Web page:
Rhetorical Strategies : The And Design Products That People Want, Need, Like, And Can Use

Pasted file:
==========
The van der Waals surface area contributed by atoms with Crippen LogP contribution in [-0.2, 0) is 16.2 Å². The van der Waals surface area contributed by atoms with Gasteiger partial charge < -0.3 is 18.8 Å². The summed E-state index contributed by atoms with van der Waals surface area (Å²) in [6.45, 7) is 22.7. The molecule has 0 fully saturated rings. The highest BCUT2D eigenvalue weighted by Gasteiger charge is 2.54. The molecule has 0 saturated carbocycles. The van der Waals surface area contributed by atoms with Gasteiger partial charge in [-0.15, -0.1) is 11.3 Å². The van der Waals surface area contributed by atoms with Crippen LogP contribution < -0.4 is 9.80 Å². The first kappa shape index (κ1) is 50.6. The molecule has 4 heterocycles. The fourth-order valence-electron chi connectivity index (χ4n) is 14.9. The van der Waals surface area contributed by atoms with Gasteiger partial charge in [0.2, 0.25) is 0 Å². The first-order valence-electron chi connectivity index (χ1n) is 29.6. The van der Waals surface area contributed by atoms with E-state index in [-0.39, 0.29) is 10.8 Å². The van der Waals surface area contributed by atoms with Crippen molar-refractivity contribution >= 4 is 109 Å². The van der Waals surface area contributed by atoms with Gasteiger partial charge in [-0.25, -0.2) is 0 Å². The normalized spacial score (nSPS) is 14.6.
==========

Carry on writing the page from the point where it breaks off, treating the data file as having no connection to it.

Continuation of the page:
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Rhetorical Strategies Dr. Morey was unsure of what the most effective form of publication would be for his intended audience, so I had to determine what type of publication and what size my design would be in order to reach my overall goal. In Sketching User Experiences, Bill Buxton explains that the purpose of designing products is to “design products that people want, need, like, and can use” (143). Therefore, as one approaches a design, the target audience should be kept in mind, and their wants and needs should drive the project to completion. As Buxton states, “it is precisely a concern for users that underlies the value of the approach to design” (143). In light of this information, I decided to make an 8.5x11 flyer because tri-fold brochures can overwhelm people, from the amount of information crowded on them, especially among young prospective students for whom the publication was being made. It would also be unreasonable to distribute large posters to people, much less circulate them electronically. I determined that an 8.5x11 flyer would be easy to read and navigate on either a website or via e-mail; it would be easy to distribute by hand; and it would be visible enough to hang on a college bulletin board. I designed the flyer with the aim that it be printed on cardstock paper, so as to give it a more professional appearance and ensure its sturdiness. During the process of researching the MAPC program, I had to think about what type of information was pertinent to me as a prospective student, and what information parents and potential employers would want to know about the program. As a result, I decided to include a summary of the program, to explain to students what they could expect to learn. I also included student ... ... middle of paper ... ... the Clemson Orange and Regalia title and watermark, and bright colors present in my images. Buxton states that one should “Get serious with [their] contrast,” so as to prevent conflict and confusion among information (69). For this reason, I made my headers a different color and font than the text underneath them. My title features a different font (Minion Pro) also for this same purpose. I wanted the flyer to immediately draw peoples’ attention, because all of the people in the intended audience have so many visual components competing for their attention on a daily basis. I knew that the Principle of Contrast would help me “create an interest on the page,” that would encourage viewers to read the information covering the MAPC program, which would ideally encourage students to either contact Dr. Morey or visit the webpage, and eventually apply to the program (84).

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